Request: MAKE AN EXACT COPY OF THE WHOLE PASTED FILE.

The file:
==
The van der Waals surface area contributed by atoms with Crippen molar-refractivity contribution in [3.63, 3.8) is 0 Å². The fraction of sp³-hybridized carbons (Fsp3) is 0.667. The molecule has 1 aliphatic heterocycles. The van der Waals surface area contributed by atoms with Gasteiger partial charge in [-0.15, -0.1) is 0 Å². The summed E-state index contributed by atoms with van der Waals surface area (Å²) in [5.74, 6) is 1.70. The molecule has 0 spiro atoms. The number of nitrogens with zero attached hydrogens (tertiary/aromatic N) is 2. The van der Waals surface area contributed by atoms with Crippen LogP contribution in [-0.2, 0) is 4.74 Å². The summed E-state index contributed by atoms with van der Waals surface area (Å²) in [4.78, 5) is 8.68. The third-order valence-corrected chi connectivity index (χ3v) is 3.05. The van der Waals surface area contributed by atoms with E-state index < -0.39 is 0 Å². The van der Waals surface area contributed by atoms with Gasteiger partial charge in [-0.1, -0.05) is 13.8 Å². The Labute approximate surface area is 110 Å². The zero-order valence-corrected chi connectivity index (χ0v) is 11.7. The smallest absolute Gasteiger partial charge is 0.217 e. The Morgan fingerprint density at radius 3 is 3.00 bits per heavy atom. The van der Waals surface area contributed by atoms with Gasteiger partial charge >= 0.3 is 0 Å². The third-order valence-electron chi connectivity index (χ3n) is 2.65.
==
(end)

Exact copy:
The van der Waals surface area contributed by atoms with Crippen molar-refractivity contribution in [3.63, 3.8) is 0 Å². The fraction of sp³-hybridized carbons (Fsp3) is 0.667. The molecule has 1 aliphatic heterocycles. The van der Waals surface area contributed by atoms with Gasteiger partial charge in [-0.15, -0.1) is 0 Å². The summed E-state index contributed by atoms with van der Waals surface area (Å²) in [5.74, 6) is 1.70. The molecule has 0 spiro atoms. The number of nitrogens with zero attached hydrogens (tertiary/aromatic N) is 2. The van der Waals surface area contributed by atoms with Crippen LogP contribution in [-0.2, 0) is 4.74 Å². The summed E-state index contributed by atoms with van der Waals surface area (Å²) in [4.78, 5) is 8.68. The third-order valence-corrected chi connectivity index (χ3v) is 3.05. The van der Waals surface area contributed by atoms with E-state index < -0.39 is 0 Å². The van der Waals surface area contributed by atoms with Gasteiger partial charge in [-0.1, -0.05) is 13.8 Å². The Labute approximate surface area is 110 Å². The zero-order valence-corrected chi connectivity index (χ0v) is 11.7. The smallest absolute Gasteiger partial charge is 0.217 e. The Morgan fingerprint density at radius 3 is 3.00 bits per heavy atom. The van der Waals surface area contributed by atoms with Gasteiger partial charge >= 0.3 is 0 Å². The third-order valence-electron chi connectivity index (χ3n) is 2.65.